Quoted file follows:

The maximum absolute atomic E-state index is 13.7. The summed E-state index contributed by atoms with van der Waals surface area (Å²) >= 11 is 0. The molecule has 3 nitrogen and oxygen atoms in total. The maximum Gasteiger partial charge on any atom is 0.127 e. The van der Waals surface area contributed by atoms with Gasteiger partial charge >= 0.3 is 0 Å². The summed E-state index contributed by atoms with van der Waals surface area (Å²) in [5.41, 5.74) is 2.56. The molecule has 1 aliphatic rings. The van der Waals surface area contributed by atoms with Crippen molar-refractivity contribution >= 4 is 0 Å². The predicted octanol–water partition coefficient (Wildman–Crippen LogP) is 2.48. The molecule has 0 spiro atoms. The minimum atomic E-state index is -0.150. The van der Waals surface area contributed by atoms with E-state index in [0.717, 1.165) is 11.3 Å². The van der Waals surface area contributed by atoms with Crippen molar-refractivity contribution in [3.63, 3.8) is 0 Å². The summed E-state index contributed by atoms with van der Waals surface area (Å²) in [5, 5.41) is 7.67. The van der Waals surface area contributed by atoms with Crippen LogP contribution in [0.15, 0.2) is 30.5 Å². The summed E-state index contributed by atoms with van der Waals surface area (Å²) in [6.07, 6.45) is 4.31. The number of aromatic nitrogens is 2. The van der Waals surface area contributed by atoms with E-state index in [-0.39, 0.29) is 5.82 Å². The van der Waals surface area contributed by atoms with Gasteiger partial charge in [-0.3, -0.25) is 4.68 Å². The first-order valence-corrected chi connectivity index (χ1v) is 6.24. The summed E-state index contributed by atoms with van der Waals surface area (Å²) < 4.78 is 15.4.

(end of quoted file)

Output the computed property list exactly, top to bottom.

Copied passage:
The maximum absolute atomic E-state index is 13.7. The summed E-state index contributed by atoms with van der Waals surface area (Å²) >= 11 is 0. The molecule has 3 nitrogen and oxygen atoms in total. The maximum Gasteiger partial charge on any atom is 0.127 e. The van der Waals surface area contributed by atoms with Gasteiger partial charge >= 0.3 is 0 Å². The summed E-state index contributed by atoms with van der Waals surface area (Å²) in [5.41, 5.74) is 2.56. The molecule has 1 aliphatic rings. The van der Waals surface area contributed by atoms with Crippen molar-refractivity contribution >= 4 is 0 Å². The predicted octanol–water partition coefficient (Wildman–Crippen LogP) is 2.48. The molecule has 0 spiro atoms. The minimum atomic E-state index is -0.150. The van der Waals surface area contributed by atoms with E-state index in [0.717, 1.165) is 11.3 Å². The van der Waals surface area contributed by atoms with Crippen molar-refractivity contribution in [3.63, 3.8) is 0 Å². The summed E-state index contributed by atoms with van der Waals surface area (Å²) in [5, 5.41) is 7.67. The van der Waals surface area contributed by atoms with Crippen LogP contribution in [0.15, 0.2) is 30.5 Å². The summed E-state index contributed by atoms with van der Waals surface area (Å²) in [6.07, 6.45) is 4.31. The number of aromatic nitrogens is 2. The van der Waals surface area contributed by atoms with E-state index in [-0.39, 0.29) is 5.82 Å². The van der Waals surface area contributed by atoms with Gasteiger partial charge in [-0.3, -0.25) is 4.68 Å². The first-order valence-corrected chi connectivity index (χ1v) is 6.24. The summed E-state index contributed by atoms with van der Waals surface area (Å²) < 4.78 is 15.4.